KETCHUM — Mountain Rides is developing a bus service that’ll take riders from the Wood River Valley to Twin Falls for non-emergency medical treatment.
The transportation agency is beginning a two-month pilot program for this service in April that Kim MacPherson, community development director for Mountain Rides, said has been needed for some time.
During the nine years she’s worked for the agency, she’s fielded numerous calls from people inquiring about a way to make it to Twin Falls for medical appointments.
“We don’t go to Twin Falls, so it’s been something where we’ve tried to find a way to get there,” MacPherson said.
Although there are health care facilities in the Wood River Valley, including St. Luke’s locations in Ketchum and Hailey, the area is lacking certain types of specialized care.
For example, Erin Pfaeffle, the director of community engagement with St. Luke’s, said the the health care system has specialized cancer services that are available in Twin Falls and not in Blaine County.
But it’s not just services through St. Luke’s. Pfaeffle said the Wood River Valley doesn’t have the same options for dental and vision care as Twin Falls.
A town hall put on by members of the Chamber of Commerce, Health District and St. Luke's helped locals better understand the COVID-19 vaccine and the current pandemic situation.
Pfaeffle said the St. Luke’s Center for Community Health in Hailey doesn’t have data on how many of its patients travel to Twin Falls specifically for medical services, but there’s anecdotal evidence the need exists. The center occasionally gives out gas vouchers or pays for taxis to help people in the community travel to Twin Falls, and around the Wood River Valley, to access health care.
Cece Osborn, Mountain Rides mobility and safe routes coordinator, said the transportation agency has been trying to gather hard data on this need for more than a year without much success. But she said the agency will learn more during this two-month pilot program.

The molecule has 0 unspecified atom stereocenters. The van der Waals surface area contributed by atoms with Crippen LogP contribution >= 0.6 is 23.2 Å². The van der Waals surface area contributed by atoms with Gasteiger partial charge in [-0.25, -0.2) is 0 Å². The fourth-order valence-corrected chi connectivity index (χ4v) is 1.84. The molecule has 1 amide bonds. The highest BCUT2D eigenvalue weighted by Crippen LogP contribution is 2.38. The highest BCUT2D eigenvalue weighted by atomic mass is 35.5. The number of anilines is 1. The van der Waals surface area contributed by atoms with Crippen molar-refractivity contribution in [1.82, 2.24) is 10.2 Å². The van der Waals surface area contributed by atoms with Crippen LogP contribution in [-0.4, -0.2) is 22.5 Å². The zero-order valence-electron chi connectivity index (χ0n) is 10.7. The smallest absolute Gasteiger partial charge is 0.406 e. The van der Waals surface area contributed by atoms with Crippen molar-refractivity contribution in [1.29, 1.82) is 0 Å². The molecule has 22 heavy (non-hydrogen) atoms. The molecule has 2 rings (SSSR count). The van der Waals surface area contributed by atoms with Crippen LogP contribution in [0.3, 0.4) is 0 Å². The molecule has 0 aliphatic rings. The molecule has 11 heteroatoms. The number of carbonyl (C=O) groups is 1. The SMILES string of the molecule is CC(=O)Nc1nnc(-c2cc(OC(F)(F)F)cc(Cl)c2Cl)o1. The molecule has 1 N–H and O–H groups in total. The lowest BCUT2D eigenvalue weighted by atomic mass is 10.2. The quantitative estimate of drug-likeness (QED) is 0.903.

“We’re trying to measure that (need) indirectly through ridership,” Osborn said.
Diane Nobuyama has first-hand experience dealing with this need. Her husband has traveled from Ketchum to Twin Falls and back three times a week for the last three years to receive dialysis treatment because there are no dialysis clinics in the Wood River Valley.
Two of his trips are on weekdays where he takes a Salt Lake Express bus that costs about $70 each round trip. Nobuyama then drives her husband to Twin Falls one day on the weekend for his third appointment.
Because this Mountain Rides service will be free, it’ll end up saving Nobuyama and her husband about $180 a week in bus fare and tips.
Nobuyama heard about Mountain Rides pilot program through the dialysis clinic her husband goes to, and decided to join an advisory committee that’ll help guide the project.
“It’s something we’ve been dealing with for three years,” Nobuyama said. “This (committee) isn’t something I would normally do, but I feel like I have some input that other people wouldn’t have.”
Jen Smith joined the committee for similar reasons. Smith’s wife is a military veteran who developed a kidney disease while serving overseas. She was put on dialysis at the end of 2019.
While, for the most part, Smith’s wife is able to complete her dialysis treatment at home, there was a roughly three-month period in 2020 where she had to travel to Twin Falls three days a week to receive treatment.
For a little more than a month, the dialysis appointments were during the day. They’d leave Ketchum at 8 a.m. or 9 a.m. and return about eight hours later.